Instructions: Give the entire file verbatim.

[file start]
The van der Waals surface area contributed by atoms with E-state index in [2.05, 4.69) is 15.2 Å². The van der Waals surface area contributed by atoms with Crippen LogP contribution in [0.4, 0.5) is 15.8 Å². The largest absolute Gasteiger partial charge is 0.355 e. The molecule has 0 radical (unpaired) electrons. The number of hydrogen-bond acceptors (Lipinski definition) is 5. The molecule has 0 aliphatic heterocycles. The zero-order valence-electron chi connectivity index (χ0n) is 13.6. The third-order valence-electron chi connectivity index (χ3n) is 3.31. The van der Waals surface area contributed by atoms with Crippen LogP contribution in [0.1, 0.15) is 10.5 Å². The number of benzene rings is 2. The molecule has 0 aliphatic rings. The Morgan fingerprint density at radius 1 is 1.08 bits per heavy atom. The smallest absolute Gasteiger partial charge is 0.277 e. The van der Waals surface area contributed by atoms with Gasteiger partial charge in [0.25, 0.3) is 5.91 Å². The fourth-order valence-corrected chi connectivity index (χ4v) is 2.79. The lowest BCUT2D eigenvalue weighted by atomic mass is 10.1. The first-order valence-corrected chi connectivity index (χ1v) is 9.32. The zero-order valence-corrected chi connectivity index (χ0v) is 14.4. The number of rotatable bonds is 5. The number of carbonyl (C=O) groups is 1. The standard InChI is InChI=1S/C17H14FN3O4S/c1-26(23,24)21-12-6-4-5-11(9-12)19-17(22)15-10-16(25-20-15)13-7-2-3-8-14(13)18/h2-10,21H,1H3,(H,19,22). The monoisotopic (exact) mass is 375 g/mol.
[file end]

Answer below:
The van der Waals surface area contributed by atoms with E-state index in [2.05, 4.69) is 15.2 Å². The van der Waals surface area contributed by atoms with Crippen LogP contribution in [0.4, 0.5) is 15.8 Å². The largest absolute Gasteiger partial charge is 0.355 e. The molecule has 0 radical (unpaired) electrons. The number of hydrogen-bond acceptors (Lipinski definition) is 5. The molecule has 0 aliphatic heterocycles. The zero-order valence-electron chi connectivity index (χ0n) is 13.6. The third-order valence-electron chi connectivity index (χ3n) is 3.31. The van der Waals surface area contributed by atoms with Crippen LogP contribution in [0.1, 0.15) is 10.5 Å². The number of benzene rings is 2. The molecule has 0 aliphatic rings. The Morgan fingerprint density at radius 1 is 1.08 bits per heavy atom. The smallest absolute Gasteiger partial charge is 0.277 e. The van der Waals surface area contributed by atoms with Gasteiger partial charge in [0.25, 0.3) is 5.91 Å². The fourth-order valence-corrected chi connectivity index (χ4v) is 2.79. The lowest BCUT2D eigenvalue weighted by atomic mass is 10.1. The first-order valence-corrected chi connectivity index (χ1v) is 9.32. The zero-order valence-corrected chi connectivity index (χ0v) is 14.4. The number of rotatable bonds is 5. The number of carbonyl (C=O) groups is 1. The standard InChI is InChI=1S/C17H14FN3O4S/c1-26(23,24)21-12-6-4-5-11(9-12)19-17(22)15-10-16(25-20-15)13-7-2-3-8-14(13)18/h2-10,21H,1H3,(H,19,22). The monoisotopic (exact) mass is 375 g/mol.